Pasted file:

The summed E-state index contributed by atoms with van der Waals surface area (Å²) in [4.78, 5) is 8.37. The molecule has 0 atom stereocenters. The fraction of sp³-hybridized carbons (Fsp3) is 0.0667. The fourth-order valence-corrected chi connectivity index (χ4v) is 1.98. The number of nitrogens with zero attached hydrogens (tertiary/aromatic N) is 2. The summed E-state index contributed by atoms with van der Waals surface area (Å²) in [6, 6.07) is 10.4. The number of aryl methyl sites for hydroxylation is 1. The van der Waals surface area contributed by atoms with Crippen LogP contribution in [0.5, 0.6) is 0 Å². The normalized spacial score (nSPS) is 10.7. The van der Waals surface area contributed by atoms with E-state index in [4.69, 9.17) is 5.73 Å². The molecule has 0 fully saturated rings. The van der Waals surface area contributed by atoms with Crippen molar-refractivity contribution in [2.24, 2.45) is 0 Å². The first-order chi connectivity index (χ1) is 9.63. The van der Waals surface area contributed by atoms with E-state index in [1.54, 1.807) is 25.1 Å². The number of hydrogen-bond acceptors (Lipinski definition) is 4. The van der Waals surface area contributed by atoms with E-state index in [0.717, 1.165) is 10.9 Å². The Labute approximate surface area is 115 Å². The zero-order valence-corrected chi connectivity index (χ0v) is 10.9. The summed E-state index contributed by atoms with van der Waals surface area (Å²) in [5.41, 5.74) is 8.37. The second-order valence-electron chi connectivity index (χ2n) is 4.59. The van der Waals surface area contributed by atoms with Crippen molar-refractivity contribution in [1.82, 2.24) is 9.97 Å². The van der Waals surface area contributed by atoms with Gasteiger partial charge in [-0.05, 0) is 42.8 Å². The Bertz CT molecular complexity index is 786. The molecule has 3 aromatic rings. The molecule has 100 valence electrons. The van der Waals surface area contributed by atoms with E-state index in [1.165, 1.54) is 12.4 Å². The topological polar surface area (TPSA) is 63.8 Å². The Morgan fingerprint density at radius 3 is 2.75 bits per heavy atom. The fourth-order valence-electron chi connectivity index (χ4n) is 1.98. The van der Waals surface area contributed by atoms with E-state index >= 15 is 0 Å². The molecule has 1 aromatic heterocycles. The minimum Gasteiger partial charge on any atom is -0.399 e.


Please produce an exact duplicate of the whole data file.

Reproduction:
The summed E-state index contributed by atoms with van der Waals surface area (Å²) in [4.78, 5) is 8.37. The molecule has 0 atom stereocenters. The fraction of sp³-hybridized carbons (Fsp3) is 0.0667. The fourth-order valence-corrected chi connectivity index (χ4v) is 1.98. The number of nitrogens with zero attached hydrogens (tertiary/aromatic N) is 2. The summed E-state index contributed by atoms with van der Waals surface area (Å²) in [6, 6.07) is 10.4. The number of aryl methyl sites for hydroxylation is 1. The van der Waals surface area contributed by atoms with Crippen LogP contribution in [0.5, 0.6) is 0 Å². The normalized spacial score (nSPS) is 10.7. The van der Waals surface area contributed by atoms with E-state index in [4.69, 9.17) is 5.73 Å². The molecule has 0 fully saturated rings. The van der Waals surface area contributed by atoms with Crippen molar-refractivity contribution in [2.24, 2.45) is 0 Å². The first-order chi connectivity index (χ1) is 9.63. The van der Waals surface area contributed by atoms with E-state index in [1.54, 1.807) is 25.1 Å². The number of hydrogen-bond acceptors (Lipinski definition) is 4. The van der Waals surface area contributed by atoms with E-state index in [0.717, 1.165) is 10.9 Å². The Labute approximate surface area is 115 Å². The zero-order valence-corrected chi connectivity index (χ0v) is 10.9. The summed E-state index contributed by atoms with van der Waals surface area (Å²) in [5.41, 5.74) is 8.37. The second-order valence-electron chi connectivity index (χ2n) is 4.59. The van der Waals surface area contributed by atoms with Crippen molar-refractivity contribution in [1.82, 2.24) is 9.97 Å². The van der Waals surface area contributed by atoms with Gasteiger partial charge in [-0.05, 0) is 42.8 Å². The Bertz CT molecular complexity index is 786. The molecule has 3 aromatic rings. The molecule has 100 valence electrons. The van der Waals surface area contributed by atoms with E-state index in [1.165, 1.54) is 12.4 Å². The topological polar surface area (TPSA) is 63.8 Å². The Morgan fingerprint density at radius 3 is 2.75 bits per heavy atom. The fourth-order valence-electron chi connectivity index (χ4n) is 1.98. The van der Waals surface area contributed by atoms with E-state index >= 15 is 0 Å². The molecule has 1 aromatic heterocycles. The minimum Gasteiger partial charge on any atom is -0.399 e.